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Density Curves for t Distributions Bell-shaped and symmetric Bell-shaped and symmetric Greater spread than a normal curve Greater spread than a normal curve As degrees of freedom (or sample size) increases, the t density curves appear more like a normal curve As degrees of freedom (or sample size) increases, the t density curves appear more like a normal curve

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Tip on Interpreting P-values On page 746, at the bottom of the box The One- Sample t Test, it is stated, These P-values are exact if the population distribution is Normal and are approximately correct for large n in other cases. Example 12.2 (same page) then uses a small sample (n=10) with no guarantee that the distribution is Normal and where the Normal probability plot is a bit iffy. Thus, this is a case in which we choose to use t where we assume that the population distribution is approximately Normal because we dont have clear evidence that it isnt. Therefore, the P-values are approximately correct. On page 746, at the bottom of the box The One- Sample t Test, it is stated, These P-values are exact if the population distribution is Normal and are approximately correct for large n in other cases. Example 12.2 (same page) then uses a small sample (n=10) with no guarantee that the distribution is Normal and where the Normal probability plot is a bit iffy. Thus, this is a case in which we choose to use t where we assume that the population distribution is approximately Normal because we dont have clear evidence that it isnt. Therefore, the P-values are approximately correct.

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INFERENCE TOOLBOX (p 705) 1PARAMETERIdentify the population of interest and the parameter you want to draw a conclusion about. STATE YOUR HYPOTHESES! 1PARAMETERIdentify the population of interest and the parameter you want to draw a conclusion about. STATE YOUR HYPOTHESES! 2CONDITIONSChoose the appropriate inference procedure. VERIFY conditions (Random, Normal, Independent) before using it. 2CONDITIONSChoose the appropriate inference procedure. VERIFY conditions (Random, Normal, Independent) before using it. 3CALCULATIONSIf the conditions are met, carry out the inference procedure. 3CALCULATIONSIf the conditions are met, carry out the inference procedure. 4INTERPRETATIONInterpret your results in the context of the problem. CONCLUSION, CONNECTION, CONTEXT(meaning that our conclusion about the parameter connects to our work in part 3 and includes appropriate context) 4INTERPRETATIONInterpret your results in the context of the problem. CONCLUSION, CONNECTION, CONTEXT(meaning that our conclusion about the parameter connects to our work in part 3 and includes appropriate context) Steps for completing a SIGNIFICANCE TEST: DO YOU REMEMBER WHAT THE STEPS ARE???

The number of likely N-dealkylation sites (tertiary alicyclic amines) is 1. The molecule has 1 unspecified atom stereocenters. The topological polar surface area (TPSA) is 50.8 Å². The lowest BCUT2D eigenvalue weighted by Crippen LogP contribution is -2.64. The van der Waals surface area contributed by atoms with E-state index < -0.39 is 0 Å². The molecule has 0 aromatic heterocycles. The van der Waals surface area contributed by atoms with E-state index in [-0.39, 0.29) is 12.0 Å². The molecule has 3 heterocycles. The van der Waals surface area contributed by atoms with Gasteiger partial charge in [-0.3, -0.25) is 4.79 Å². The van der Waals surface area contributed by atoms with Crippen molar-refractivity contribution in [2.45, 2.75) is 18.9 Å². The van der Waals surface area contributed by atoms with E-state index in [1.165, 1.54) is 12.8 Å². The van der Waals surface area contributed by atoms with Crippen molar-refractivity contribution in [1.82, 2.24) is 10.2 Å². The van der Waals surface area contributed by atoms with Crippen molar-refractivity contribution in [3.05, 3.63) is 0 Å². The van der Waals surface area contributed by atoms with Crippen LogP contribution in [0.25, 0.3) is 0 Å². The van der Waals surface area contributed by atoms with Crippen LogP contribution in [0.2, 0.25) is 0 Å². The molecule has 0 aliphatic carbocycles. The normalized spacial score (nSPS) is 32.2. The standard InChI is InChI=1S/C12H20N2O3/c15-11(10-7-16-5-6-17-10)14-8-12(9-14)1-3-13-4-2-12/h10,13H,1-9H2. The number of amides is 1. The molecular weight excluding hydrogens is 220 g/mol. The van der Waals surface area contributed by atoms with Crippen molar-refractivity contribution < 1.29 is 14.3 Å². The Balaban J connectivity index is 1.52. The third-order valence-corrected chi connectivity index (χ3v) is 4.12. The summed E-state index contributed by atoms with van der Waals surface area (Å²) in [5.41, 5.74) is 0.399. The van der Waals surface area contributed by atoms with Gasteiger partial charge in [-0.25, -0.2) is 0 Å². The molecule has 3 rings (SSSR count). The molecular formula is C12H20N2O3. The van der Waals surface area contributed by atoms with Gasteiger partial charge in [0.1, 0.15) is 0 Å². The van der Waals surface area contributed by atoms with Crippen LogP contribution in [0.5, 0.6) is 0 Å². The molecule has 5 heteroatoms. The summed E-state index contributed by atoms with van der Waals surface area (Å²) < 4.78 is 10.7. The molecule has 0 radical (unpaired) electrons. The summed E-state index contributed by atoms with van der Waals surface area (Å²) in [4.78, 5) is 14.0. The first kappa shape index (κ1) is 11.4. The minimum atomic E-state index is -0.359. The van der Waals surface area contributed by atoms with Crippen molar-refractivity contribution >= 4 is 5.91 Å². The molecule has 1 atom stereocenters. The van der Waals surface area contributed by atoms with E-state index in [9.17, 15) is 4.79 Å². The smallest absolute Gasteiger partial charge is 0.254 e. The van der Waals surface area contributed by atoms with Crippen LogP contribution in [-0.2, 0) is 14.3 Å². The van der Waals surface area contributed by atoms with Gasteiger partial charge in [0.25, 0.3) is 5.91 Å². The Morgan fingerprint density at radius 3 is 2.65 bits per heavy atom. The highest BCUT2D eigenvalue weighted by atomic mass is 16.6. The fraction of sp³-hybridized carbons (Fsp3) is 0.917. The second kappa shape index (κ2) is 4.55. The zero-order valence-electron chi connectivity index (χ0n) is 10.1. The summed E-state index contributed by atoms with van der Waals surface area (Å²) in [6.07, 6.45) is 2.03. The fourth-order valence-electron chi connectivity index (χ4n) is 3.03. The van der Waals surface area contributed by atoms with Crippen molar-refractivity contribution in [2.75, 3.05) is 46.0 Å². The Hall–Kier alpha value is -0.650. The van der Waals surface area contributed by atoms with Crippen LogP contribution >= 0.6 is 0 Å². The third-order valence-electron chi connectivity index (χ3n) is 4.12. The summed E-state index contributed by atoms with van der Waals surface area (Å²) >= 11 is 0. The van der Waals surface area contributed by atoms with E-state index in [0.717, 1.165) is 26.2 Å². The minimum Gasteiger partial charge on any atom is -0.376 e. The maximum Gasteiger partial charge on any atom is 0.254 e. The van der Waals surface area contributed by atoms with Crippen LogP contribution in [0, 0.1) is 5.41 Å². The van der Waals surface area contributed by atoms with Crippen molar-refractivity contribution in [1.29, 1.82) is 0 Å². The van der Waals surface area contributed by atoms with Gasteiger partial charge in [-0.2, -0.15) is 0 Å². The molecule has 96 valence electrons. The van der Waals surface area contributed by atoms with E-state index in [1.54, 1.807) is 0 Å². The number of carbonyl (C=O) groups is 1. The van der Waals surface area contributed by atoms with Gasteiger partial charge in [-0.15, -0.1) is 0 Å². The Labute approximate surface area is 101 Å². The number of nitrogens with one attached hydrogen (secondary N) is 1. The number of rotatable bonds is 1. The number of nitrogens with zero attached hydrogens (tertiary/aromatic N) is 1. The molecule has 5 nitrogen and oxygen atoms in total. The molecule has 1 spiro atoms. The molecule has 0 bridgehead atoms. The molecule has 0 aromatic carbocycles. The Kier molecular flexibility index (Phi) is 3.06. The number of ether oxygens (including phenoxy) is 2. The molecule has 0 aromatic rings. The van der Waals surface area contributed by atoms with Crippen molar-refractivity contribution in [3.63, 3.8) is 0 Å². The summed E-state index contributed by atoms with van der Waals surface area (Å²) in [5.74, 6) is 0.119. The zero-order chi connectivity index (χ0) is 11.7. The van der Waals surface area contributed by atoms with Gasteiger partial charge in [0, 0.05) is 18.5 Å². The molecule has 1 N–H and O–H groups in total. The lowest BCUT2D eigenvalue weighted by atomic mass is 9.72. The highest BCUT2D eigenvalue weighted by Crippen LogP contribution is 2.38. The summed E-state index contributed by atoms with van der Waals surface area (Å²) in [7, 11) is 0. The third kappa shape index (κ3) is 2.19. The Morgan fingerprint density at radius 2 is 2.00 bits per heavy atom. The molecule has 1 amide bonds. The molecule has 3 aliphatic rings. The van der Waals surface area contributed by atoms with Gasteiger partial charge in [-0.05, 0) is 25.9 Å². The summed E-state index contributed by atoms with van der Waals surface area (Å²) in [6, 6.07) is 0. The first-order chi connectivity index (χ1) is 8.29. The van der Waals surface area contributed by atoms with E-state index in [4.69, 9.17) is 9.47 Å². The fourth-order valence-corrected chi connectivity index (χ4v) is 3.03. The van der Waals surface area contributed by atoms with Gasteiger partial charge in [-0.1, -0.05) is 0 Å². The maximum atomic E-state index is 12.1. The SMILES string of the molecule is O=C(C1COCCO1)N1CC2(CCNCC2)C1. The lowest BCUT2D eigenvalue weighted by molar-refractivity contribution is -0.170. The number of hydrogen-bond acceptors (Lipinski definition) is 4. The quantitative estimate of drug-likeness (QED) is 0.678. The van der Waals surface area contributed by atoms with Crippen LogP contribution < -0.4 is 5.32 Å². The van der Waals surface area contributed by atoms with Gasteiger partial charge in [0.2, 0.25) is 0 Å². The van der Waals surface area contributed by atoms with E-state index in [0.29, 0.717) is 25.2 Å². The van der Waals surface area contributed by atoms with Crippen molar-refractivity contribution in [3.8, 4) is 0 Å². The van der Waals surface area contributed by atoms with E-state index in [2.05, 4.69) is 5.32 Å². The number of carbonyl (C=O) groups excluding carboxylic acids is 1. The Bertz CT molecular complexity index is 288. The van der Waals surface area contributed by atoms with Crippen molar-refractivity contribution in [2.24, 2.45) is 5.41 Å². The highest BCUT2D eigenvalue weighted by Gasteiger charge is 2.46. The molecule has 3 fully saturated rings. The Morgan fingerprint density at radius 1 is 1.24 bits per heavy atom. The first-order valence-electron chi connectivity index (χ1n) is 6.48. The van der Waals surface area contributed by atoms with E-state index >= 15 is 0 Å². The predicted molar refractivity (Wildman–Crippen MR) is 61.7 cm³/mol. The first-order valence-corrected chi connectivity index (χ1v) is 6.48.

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Step 1PARAMETER Read through the problem and determine what we hope to show through our test. Read through the problem and determine what we hope to show through our test. Our null hypothesis is that no change has occurred or that no difference is evident. Our null hypothesis is that no change has occurred or that no difference is evident. Our alternative hypothesis can be either one or two sided. Our alternative hypothesis can be either one or two sided. Be certain to use appropriate symbols and also write them out in words. Be certain to use appropriate symbols and also write them out in words.

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Step 2CONDITIONS Based on the given information, determine which test should be used. Name the procedure. Based on the given information, determine which test should be used. Name the procedure. State the conditions. State the conditions. Verify (through discussion) whether the conditions have been met. For any assumptions that seem unsafe to verify as met, explain why. Dont forget, with the t distribution, there is more forgiveness due to the robustness of the t procedures Verify (through discussion) whether the conditions have been met. For any assumptions that seem unsafe to verify as met, explain why. Dont forget, with the t distribution, there is more forgiveness due to the robustness of the t procedures Remember, if data is given, graph it to help facilitate this discussion Remember, if data is given, graph it to help facilitate this discussion For each procedure there are several things that we are assuming are true that allow these procedures to produce meaningful results. For each procedure there are several things that we are assuming are true that allow these procedures to produce meaningful results.

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Step 3CALCULATIONS First write out the formula for the test statistic, report its value, mark the value on the curve. First write out the formula for the test statistic, report its value, mark the value on the curve. Sketch the density curve as clearly as possible out to three standard deviations on each side. Sketch the density curve as clearly as possible out to three standard deviations on each side. Mark the null hypothesis and sample statistic clearly on the curve. Mark the null hypothesis and sample statistic clearly on the curve. Calculate and report the P-value Calculate and report the P-value Shade the appropriate region of the curve. Shade the appropriate region of the curve. Report other values of importance (standard deviation, df, critical value, etc.) Report other values of importance (standard deviation, df, critical value, etc.)